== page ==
Because English is so dynamic, fluid and adaptable I no longer bat an eyelid when I see a LOL or ROTF. I expect that. After all, social networking sites’ roots are mainly Anglophone. But that such an austere language like Spanish dares to use a verb like “Twitear” (literally, “to tweet), is taking the biscuit.
|Yo twiteo, nosotros twiteamos...|
Because of the Spanish language’s structure – long, three or four-line paragraphs can easily be made up of one single sentence with many subordinate ones – Twitter would be the last place where you would find fluent and articulate Spanish speakers. Which logically poses a hurdle to us. And where there is a hurdle, there exists the desire to overcome it. That’s how we come up with aberrations like “ke” (“que”, “what” or “that”).
Is there a way back from this situation? There has certainly been a backlash. Unfortunately it has been led by academics and language specialists for whom even my Cuban accent would be an anomaly. That, to me, is taking it too far. I would dare to ask Twitter to increase its word limit, just for the sake of Hispanics. But having read recently that he media giant is planning to float in the New York Stock Exchange in November, I thought that maybe Jack Dorsey would be too occupied to answer my phone calls. Or my tweets.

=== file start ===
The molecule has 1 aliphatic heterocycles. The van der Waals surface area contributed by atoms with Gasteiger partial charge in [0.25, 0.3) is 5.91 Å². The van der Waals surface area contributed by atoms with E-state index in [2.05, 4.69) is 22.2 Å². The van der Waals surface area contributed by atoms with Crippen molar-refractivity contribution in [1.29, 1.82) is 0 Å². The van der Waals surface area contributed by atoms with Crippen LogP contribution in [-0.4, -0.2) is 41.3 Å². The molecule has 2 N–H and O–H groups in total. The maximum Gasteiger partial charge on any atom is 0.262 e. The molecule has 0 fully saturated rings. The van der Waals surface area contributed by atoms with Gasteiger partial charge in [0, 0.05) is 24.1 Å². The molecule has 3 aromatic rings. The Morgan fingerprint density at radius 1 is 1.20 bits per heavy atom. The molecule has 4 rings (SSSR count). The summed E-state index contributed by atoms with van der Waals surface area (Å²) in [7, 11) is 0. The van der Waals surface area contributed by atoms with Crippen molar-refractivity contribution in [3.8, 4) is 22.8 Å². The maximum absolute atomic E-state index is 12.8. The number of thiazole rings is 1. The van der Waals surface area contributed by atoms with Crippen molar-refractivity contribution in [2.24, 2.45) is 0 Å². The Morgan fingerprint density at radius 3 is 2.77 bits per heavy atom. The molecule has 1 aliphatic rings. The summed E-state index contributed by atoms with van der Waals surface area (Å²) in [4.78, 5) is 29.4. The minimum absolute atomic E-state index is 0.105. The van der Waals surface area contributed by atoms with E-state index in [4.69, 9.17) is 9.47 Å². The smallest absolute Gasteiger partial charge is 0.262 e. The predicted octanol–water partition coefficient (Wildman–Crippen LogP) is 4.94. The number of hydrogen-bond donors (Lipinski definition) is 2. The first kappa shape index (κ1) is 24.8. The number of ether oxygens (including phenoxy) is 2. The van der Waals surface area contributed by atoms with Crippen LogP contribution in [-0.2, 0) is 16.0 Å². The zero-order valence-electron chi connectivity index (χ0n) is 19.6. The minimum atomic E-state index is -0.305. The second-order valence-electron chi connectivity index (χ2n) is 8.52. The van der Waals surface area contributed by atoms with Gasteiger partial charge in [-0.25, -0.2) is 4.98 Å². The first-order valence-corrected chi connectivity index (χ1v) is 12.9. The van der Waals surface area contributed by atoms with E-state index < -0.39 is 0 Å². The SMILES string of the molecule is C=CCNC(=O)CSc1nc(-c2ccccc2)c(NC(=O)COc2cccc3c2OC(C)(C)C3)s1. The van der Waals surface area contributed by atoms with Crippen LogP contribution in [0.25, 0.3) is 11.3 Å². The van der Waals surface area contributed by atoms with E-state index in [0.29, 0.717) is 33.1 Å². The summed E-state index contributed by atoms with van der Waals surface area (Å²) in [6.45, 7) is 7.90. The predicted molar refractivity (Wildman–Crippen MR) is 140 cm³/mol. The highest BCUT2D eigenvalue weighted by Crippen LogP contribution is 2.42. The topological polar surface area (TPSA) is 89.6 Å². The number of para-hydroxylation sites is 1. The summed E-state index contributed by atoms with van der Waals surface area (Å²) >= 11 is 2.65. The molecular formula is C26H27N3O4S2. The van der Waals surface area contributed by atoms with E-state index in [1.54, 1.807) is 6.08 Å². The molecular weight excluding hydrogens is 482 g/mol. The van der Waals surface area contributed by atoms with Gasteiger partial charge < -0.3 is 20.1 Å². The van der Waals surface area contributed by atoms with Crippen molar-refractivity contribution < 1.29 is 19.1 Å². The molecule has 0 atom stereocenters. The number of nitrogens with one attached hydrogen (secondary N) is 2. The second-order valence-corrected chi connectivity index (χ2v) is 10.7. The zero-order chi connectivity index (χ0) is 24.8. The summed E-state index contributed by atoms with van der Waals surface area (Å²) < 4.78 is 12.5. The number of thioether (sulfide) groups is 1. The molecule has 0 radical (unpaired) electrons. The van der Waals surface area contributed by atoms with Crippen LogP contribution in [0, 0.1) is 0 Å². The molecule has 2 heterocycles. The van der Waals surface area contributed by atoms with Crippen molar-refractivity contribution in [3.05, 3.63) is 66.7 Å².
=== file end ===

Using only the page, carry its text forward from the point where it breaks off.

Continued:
The linguistic fate of the Spanish language on most social media, especially Twitter, is one of those topics that becomes like the annoying fly that drives you mad at dinnertime. Very rarely you will be able to swat it and when you least expect it, it will alight on your food. “Twiteando” to the whole world.
Next Post: “Sunday Mornings: Coffee, Reflections and Music”, to be published on Sunday 27th October at 10am (GMT)